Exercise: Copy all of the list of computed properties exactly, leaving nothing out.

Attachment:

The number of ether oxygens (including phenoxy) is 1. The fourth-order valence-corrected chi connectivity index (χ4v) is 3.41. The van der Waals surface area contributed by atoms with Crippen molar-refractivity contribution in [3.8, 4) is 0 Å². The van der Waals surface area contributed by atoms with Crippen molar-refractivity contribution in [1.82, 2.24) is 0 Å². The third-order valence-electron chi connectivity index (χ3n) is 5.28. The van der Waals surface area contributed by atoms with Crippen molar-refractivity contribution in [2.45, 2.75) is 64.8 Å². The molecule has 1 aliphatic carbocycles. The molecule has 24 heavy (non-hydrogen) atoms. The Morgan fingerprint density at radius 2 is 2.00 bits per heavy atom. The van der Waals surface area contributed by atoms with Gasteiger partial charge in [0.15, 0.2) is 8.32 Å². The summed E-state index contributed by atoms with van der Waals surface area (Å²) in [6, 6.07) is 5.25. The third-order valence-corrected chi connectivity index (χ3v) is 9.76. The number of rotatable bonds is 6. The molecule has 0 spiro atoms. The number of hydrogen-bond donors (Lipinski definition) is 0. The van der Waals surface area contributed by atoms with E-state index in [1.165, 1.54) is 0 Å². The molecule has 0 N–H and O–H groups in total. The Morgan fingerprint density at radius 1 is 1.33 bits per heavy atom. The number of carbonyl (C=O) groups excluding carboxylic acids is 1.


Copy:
The number of ether oxygens (including phenoxy) is 1. The fourth-order valence-corrected chi connectivity index (χ4v) is 3.41. The van der Waals surface area contributed by atoms with Crippen molar-refractivity contribution in [3.8, 4) is 0 Å². The van der Waals surface area contributed by atoms with Crippen molar-refractivity contribution in [1.82, 2.24) is 0 Å². The third-order valence-electron chi connectivity index (χ3n) is 5.28. The van der Waals surface area contributed by atoms with Crippen molar-refractivity contribution in [2.45, 2.75) is 64.8 Å². The molecule has 1 aliphatic carbocycles. The molecule has 24 heavy (non-hydrogen) atoms. The Morgan fingerprint density at radius 2 is 2.00 bits per heavy atom. The van der Waals surface area contributed by atoms with Gasteiger partial charge in [0.15, 0.2) is 8.32 Å². The summed E-state index contributed by atoms with van der Waals surface area (Å²) in [6, 6.07) is 5.25. The third-order valence-corrected chi connectivity index (χ3v) is 9.76. The number of rotatable bonds is 6. The molecule has 0 spiro atoms. The number of hydrogen-bond donors (Lipinski definition) is 0. The van der Waals surface area contributed by atoms with E-state index in [1.165, 1.54) is 0 Å². The molecule has 0 N–H and O–H groups in total. The Morgan fingerprint density at radius 1 is 1.33 bits per heavy atom. The number of carbonyl (C=O) groups excluding carboxylic acids is 1.